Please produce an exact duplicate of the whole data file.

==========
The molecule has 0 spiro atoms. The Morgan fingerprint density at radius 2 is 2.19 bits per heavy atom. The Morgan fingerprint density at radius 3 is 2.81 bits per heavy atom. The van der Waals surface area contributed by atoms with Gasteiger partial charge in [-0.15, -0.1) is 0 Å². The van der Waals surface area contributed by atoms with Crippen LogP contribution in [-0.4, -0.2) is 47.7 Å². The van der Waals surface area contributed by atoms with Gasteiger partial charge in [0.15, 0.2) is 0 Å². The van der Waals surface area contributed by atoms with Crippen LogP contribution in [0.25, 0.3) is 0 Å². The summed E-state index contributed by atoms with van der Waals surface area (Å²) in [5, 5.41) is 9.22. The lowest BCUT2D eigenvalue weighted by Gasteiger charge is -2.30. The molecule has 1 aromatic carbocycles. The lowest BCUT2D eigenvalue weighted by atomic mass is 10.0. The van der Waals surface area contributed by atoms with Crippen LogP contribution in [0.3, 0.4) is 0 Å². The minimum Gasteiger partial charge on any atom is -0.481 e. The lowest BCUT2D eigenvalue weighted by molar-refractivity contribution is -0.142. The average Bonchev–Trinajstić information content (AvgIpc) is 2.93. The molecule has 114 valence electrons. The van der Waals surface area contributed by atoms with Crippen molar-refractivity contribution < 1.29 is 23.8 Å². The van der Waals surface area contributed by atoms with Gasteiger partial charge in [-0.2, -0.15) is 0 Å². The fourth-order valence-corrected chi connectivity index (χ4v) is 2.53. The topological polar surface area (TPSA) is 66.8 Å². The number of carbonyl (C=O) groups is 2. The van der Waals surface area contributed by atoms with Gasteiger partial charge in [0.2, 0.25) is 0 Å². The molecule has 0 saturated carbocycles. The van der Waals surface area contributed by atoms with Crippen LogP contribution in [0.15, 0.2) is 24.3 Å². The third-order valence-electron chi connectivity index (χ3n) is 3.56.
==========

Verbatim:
The molecule has 0 spiro atoms. The Morgan fingerprint density at radius 2 is 2.19 bits per heavy atom. The Morgan fingerprint density at radius 3 is 2.81 bits per heavy atom. The van der Waals surface area contributed by atoms with Gasteiger partial charge in [-0.15, -0.1) is 0 Å². The van der Waals surface area contributed by atoms with Crippen LogP contribution in [-0.4, -0.2) is 47.7 Å². The van der Waals surface area contributed by atoms with Gasteiger partial charge in [0.15, 0.2) is 0 Å². The van der Waals surface area contributed by atoms with Crippen LogP contribution in [0.25, 0.3) is 0 Å². The summed E-state index contributed by atoms with van der Waals surface area (Å²) in [5, 5.41) is 9.22. The lowest BCUT2D eigenvalue weighted by Gasteiger charge is -2.30. The molecule has 1 aromatic carbocycles. The lowest BCUT2D eigenvalue weighted by atomic mass is 10.0. The van der Waals surface area contributed by atoms with Crippen LogP contribution in [0.3, 0.4) is 0 Å². The minimum Gasteiger partial charge on any atom is -0.481 e. The lowest BCUT2D eigenvalue weighted by molar-refractivity contribution is -0.142. The average Bonchev–Trinajstić information content (AvgIpc) is 2.93. The molecule has 114 valence electrons. The van der Waals surface area contributed by atoms with Crippen molar-refractivity contribution < 1.29 is 23.8 Å². The van der Waals surface area contributed by atoms with Gasteiger partial charge in [-0.2, -0.15) is 0 Å². The fourth-order valence-corrected chi connectivity index (χ4v) is 2.53. The topological polar surface area (TPSA) is 66.8 Å². The number of carbonyl (C=O) groups is 2. The van der Waals surface area contributed by atoms with Gasteiger partial charge in [0.2, 0.25) is 0 Å². The molecule has 0 saturated carbocycles. The van der Waals surface area contributed by atoms with Crippen LogP contribution in [0.15, 0.2) is 24.3 Å². The third-order valence-electron chi connectivity index (χ3n) is 3.56.